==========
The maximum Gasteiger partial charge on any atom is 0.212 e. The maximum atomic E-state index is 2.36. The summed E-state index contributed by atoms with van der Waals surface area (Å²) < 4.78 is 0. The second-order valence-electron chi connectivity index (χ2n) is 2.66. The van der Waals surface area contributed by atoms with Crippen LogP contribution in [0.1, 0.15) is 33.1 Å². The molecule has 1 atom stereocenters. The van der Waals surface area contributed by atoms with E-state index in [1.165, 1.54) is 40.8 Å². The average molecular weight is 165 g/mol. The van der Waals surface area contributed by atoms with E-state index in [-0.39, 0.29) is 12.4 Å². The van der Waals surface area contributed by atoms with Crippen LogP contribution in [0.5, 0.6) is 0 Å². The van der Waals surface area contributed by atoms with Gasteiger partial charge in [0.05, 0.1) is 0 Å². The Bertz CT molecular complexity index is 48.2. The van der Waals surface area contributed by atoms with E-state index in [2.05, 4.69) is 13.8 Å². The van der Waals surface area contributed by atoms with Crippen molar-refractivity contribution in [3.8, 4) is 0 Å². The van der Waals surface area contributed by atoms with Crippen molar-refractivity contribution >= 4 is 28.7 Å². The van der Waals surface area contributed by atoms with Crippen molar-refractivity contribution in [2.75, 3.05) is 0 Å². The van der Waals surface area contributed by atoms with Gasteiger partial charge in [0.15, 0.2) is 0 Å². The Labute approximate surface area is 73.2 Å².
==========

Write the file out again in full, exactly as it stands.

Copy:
The maximum Gasteiger partial charge on any atom is 0.212 e. The maximum atomic E-state index is 2.36. The summed E-state index contributed by atoms with van der Waals surface area (Å²) < 4.78 is 0. The second-order valence-electron chi connectivity index (χ2n) is 2.66. The van der Waals surface area contributed by atoms with Crippen LogP contribution in [0.1, 0.15) is 33.1 Å². The molecule has 1 atom stereocenters. The van der Waals surface area contributed by atoms with E-state index in [1.165, 1.54) is 40.8 Å². The average molecular weight is 165 g/mol. The van der Waals surface area contributed by atoms with E-state index in [-0.39, 0.29) is 12.4 Å². The van der Waals surface area contributed by atoms with Crippen LogP contribution in [0.5, 0.6) is 0 Å². The van der Waals surface area contributed by atoms with Gasteiger partial charge in [0.05, 0.1) is 0 Å². The Bertz CT molecular complexity index is 48.2. The van der Waals surface area contributed by atoms with E-state index in [2.05, 4.69) is 13.8 Å². The van der Waals surface area contributed by atoms with Crippen molar-refractivity contribution in [3.8, 4) is 0 Å². The van der Waals surface area contributed by atoms with Crippen molar-refractivity contribution >= 4 is 28.7 Å². The van der Waals surface area contributed by atoms with Crippen molar-refractivity contribution in [2.75, 3.05) is 0 Å². The van der Waals surface area contributed by atoms with Gasteiger partial charge in [0.15, 0.2) is 0 Å². The Labute approximate surface area is 73.2 Å².